Comcast made its big DOCSIS 3.0 push last year and boosted downstream speeds in most markets to 50 Mbps. According to Broadband Reports, however, the operator will go a step further and bring 100-Mbps speeds to 20% of its subscriber base by the end of 2010. And that’s just the beginning. Also on the horizon are downstream speeds up to 250 Mbps. That won’t happen this year, but a source suggests it’s not too far off either.
Does anybody really need speeds that high? And can networks support that much data usage? In answer to the first question, there’s room for experimentation with higher speed networks. Jokes about teleportation aside, we haven’t yet fully explored the possibilities of using a massively fast pipe for video conferencing, 3D modeling, medical applications, and more. Google certainly sees opportunity, hence the company’s announcement earlier this month that it will deploy fiber networks with speeds up to 1 Gbps in a few test locations.
In answer to the second question, well, it’s not entirely clear yet. We’ll have a better sense if and when we can examine data about actual consumer broadband usage. That may be easier once there are better measurement tools on the market. On that front, Comcast is making progress. After Dave tweeted the news that the operator’s bandwidth meter had made its way to the Boston market, Jeff Baumgartner went on to discover that Comcast has extended its bandwidth meter trials to some Seattle customers as well, and plans to add parts of Connecticut, New Hampshire, Massachusetts, Minnesota, and Texas to the mix by the end of this month. Parts of Utah and Colorado should follow soon afterward.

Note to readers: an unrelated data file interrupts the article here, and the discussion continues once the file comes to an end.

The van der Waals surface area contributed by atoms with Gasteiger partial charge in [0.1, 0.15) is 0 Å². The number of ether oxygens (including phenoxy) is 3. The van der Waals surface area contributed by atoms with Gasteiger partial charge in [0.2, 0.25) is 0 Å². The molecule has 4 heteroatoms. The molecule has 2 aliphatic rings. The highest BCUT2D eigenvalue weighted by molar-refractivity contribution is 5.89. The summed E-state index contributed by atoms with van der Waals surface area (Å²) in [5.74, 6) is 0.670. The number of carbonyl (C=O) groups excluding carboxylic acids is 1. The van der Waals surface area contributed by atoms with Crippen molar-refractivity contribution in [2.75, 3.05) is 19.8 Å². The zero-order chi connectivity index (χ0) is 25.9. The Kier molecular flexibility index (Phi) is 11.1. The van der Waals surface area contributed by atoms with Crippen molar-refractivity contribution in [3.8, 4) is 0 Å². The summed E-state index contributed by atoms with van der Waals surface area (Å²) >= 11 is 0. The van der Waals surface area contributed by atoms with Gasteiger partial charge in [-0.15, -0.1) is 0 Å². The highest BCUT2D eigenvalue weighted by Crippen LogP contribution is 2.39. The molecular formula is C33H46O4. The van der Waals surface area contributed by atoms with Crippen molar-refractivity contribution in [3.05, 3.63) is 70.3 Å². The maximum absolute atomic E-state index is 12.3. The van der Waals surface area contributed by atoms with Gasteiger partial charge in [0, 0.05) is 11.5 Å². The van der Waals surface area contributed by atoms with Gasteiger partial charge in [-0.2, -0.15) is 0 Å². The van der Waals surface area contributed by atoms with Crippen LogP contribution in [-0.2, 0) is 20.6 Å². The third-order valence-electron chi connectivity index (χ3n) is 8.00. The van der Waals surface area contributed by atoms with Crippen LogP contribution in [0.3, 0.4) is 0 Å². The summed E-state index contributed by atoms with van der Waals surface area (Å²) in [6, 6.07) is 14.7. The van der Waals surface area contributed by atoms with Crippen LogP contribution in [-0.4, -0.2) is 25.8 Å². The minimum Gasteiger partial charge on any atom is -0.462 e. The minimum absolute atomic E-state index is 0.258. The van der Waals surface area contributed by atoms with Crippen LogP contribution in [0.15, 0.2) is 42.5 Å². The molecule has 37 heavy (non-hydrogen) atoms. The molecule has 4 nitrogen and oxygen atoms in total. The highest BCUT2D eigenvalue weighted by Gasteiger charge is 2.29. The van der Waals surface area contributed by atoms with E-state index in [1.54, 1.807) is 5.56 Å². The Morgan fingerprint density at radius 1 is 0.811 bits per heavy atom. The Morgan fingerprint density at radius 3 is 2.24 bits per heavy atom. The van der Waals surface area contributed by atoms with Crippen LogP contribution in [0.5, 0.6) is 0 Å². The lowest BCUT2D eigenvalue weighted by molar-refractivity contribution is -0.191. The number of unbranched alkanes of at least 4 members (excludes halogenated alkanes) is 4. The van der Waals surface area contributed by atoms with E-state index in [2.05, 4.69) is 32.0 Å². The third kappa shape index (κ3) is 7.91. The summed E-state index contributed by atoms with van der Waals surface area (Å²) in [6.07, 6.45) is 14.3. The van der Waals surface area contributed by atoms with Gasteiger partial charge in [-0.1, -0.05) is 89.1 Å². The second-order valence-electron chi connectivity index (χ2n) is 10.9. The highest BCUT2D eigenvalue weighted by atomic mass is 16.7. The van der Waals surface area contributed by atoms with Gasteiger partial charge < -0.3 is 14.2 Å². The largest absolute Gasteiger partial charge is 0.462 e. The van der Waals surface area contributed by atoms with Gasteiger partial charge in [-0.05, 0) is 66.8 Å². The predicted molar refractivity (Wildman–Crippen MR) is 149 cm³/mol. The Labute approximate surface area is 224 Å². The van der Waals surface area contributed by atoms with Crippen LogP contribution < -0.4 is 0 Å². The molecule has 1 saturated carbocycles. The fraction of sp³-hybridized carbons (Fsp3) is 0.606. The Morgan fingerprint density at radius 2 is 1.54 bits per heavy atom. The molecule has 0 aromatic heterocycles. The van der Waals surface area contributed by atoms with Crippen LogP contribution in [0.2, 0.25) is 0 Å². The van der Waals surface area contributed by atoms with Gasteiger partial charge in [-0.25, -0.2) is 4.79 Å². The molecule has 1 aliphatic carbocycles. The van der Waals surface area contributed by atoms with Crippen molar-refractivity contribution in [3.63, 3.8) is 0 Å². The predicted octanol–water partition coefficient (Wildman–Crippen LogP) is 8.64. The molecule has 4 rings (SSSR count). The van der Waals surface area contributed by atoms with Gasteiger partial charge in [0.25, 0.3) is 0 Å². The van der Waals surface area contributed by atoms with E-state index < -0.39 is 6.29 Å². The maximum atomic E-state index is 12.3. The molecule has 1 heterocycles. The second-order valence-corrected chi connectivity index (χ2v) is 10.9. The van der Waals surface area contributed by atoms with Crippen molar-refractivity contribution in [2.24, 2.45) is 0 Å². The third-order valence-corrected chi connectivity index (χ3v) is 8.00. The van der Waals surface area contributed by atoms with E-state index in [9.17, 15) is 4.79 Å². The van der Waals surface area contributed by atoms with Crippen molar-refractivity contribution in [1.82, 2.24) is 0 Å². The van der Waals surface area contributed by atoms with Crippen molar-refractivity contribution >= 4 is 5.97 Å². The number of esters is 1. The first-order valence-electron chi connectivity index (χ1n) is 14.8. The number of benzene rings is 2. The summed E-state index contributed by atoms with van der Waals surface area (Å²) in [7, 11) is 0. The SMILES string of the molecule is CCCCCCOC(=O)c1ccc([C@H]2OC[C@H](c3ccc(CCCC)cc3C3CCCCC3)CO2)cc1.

As consumers get a better read on their own usage, I’m betting we’ll start to see better aggregate data too. Bandwidth caps are one thing, but actual usage data will help us figure out if networks are up to the job of supporting higher throughput. Especially once higher speeds become less of a novelty, and demand for consistently higher throughput spreads through larger portions of the population.